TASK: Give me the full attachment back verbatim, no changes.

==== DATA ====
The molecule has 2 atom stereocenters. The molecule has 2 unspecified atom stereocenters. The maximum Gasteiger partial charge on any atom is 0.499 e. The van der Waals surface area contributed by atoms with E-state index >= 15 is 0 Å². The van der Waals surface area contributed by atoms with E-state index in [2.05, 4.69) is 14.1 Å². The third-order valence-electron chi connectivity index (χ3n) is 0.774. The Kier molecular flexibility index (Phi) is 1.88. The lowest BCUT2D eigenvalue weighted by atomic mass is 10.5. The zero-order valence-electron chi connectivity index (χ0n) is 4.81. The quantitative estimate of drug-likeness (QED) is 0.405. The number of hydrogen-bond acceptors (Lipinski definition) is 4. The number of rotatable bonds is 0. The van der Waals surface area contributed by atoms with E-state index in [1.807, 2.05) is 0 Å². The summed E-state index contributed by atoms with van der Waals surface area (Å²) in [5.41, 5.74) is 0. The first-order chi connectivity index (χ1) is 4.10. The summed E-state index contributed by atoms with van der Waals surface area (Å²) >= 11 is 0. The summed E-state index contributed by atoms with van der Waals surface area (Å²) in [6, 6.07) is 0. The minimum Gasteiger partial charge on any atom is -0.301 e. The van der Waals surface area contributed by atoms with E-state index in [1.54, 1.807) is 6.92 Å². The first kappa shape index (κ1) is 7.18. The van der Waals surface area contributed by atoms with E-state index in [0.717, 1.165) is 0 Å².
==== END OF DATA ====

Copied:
The molecule has 2 atom stereocenters. The molecule has 2 unspecified atom stereocenters. The maximum Gasteiger partial charge on any atom is 0.499 e. The van der Waals surface area contributed by atoms with E-state index >= 15 is 0 Å². The van der Waals surface area contributed by atoms with E-state index in [2.05, 4.69) is 14.1 Å². The third-order valence-electron chi connectivity index (χ3n) is 0.774. The Kier molecular flexibility index (Phi) is 1.88. The lowest BCUT2D eigenvalue weighted by atomic mass is 10.5. The zero-order valence-electron chi connectivity index (χ0n) is 4.81. The quantitative estimate of drug-likeness (QED) is 0.405. The number of hydrogen-bond acceptors (Lipinski definition) is 4. The number of rotatable bonds is 0. The van der Waals surface area contributed by atoms with E-state index in [1.807, 2.05) is 0 Å². The summed E-state index contributed by atoms with van der Waals surface area (Å²) in [5.41, 5.74) is 0. The first-order chi connectivity index (χ1) is 4.10. The summed E-state index contributed by atoms with van der Waals surface area (Å²) >= 11 is 0. The summed E-state index contributed by atoms with van der Waals surface area (Å²) in [6, 6.07) is 0. The minimum Gasteiger partial charge on any atom is -0.301 e. The van der Waals surface area contributed by atoms with E-state index in [1.54, 1.807) is 6.92 Å². The first kappa shape index (κ1) is 7.18. The van der Waals surface area contributed by atoms with E-state index in [0.717, 1.165) is 0 Å².